rational number in repeating decimal form
q := RepeatingDecimal(x)
NonRepeatingPart(q, output = o)
RepeatingPart(q, output = o)
variable name to use for the returned object
output = o
(optional) name; either list, rational, or float; defaults to list
name; either rational or float
The RepeatingDecimal(x) command computes the repeating decimal form of a rational number x. The return value is an object q that represents x exactly in decimal form. The object q can be used with the commands shown on this help page, but in order to use it with other commands you will typically need to convert it to a rational number or a floating-point number.
When q is displayed, if interface⁡prettyprint is greater than or equal to 2, then the repeating part is denoted by a vinculum. Otherwise, the repeating part is delimited by a pair of parentheses.
The Sign command returns 1 if q is positive and −1 if q is negative. If q is zero, then the return value is _Envsignum0 if it is assigned or 0 if it is not assigned. (See signum)
The IntegralPart command returns the unsigned integer part of q.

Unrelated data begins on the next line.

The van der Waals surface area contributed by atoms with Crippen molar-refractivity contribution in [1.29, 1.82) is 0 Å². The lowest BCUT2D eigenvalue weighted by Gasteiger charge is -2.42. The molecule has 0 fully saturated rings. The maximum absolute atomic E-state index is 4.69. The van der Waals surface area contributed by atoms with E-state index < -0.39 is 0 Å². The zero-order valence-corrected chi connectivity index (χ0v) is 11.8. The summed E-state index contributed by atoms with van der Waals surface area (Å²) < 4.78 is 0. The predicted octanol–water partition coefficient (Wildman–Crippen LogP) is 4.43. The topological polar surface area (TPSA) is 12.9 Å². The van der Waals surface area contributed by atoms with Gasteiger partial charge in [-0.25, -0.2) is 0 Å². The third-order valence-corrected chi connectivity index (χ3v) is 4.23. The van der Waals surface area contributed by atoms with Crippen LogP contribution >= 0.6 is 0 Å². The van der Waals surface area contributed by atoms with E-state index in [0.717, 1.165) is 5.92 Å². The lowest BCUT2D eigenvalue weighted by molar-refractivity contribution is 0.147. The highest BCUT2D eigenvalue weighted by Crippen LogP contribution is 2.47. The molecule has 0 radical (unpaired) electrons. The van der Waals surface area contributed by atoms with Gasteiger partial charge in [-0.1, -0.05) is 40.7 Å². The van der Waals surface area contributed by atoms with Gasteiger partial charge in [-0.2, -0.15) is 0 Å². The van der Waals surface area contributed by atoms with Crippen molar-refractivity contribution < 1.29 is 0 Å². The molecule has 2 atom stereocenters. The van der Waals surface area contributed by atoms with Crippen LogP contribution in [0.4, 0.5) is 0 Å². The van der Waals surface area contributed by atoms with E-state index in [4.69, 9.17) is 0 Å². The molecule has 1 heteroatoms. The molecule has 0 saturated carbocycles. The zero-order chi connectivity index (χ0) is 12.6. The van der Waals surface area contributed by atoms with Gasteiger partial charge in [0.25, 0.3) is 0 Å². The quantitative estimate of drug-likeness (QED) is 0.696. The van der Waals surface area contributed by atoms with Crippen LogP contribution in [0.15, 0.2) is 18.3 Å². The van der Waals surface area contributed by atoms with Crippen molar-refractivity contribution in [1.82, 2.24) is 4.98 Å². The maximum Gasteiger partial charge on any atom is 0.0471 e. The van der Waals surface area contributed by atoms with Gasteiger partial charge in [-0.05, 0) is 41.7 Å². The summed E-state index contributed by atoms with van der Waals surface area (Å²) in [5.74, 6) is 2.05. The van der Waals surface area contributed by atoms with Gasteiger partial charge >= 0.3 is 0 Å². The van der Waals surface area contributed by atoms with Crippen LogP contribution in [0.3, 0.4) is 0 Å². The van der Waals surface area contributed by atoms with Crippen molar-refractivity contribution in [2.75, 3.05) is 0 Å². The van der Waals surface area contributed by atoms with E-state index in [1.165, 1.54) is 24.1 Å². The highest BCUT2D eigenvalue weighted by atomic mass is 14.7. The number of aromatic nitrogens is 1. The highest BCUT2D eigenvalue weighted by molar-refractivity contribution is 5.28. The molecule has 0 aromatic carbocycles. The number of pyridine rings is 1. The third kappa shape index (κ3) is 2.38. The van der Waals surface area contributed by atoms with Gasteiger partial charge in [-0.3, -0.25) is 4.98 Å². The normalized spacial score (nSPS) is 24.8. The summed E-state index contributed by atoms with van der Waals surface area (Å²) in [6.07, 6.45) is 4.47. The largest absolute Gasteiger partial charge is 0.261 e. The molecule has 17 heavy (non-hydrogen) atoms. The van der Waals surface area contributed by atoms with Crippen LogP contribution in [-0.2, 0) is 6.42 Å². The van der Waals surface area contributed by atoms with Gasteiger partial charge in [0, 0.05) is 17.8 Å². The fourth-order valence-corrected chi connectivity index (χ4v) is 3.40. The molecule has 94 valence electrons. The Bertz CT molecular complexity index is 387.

The NonRepeatingPart command returns the non-repeating fractional part of q.
The RepeatingPart command returns the repeating part of q.
For NonRepeatingPart and RepeatingPart, if the keyword argument output is omitted or set to list, then the return value is a list of decimal digits that represents the corresponding part. If output is set to rational, then the return value is the rational number that represents the corresponding part. If output is set to float, then the return value is a floating-point number with the number of significant digits equal to the length of the non-repeating part or the length of the repeating part, depending on the command that was called.
The convert command can be used to convert q into either fractional form or a floating-point number.
evalf may also be used to convert q to a floating-point number. If evalf has an index n, then the output will have n significant digits.
Three operators, +, *, and ^ are defined for q. They can be used with other rational numbers in decimal or fractional form, and with floating-point numbers.
The equality operator = can also be used with q and will recognize equality among rational numbers in different forms and floating-point numbers representing terminating decimals or approximating repeating decimals.
A rational number in repeating decimal form can be converted back to fractional form.
The NumberTheory[RepeatingDecimal] command was introduced in Maple 2016.
For more information on Maple 2016 changes, see Updates in Maple 2016.
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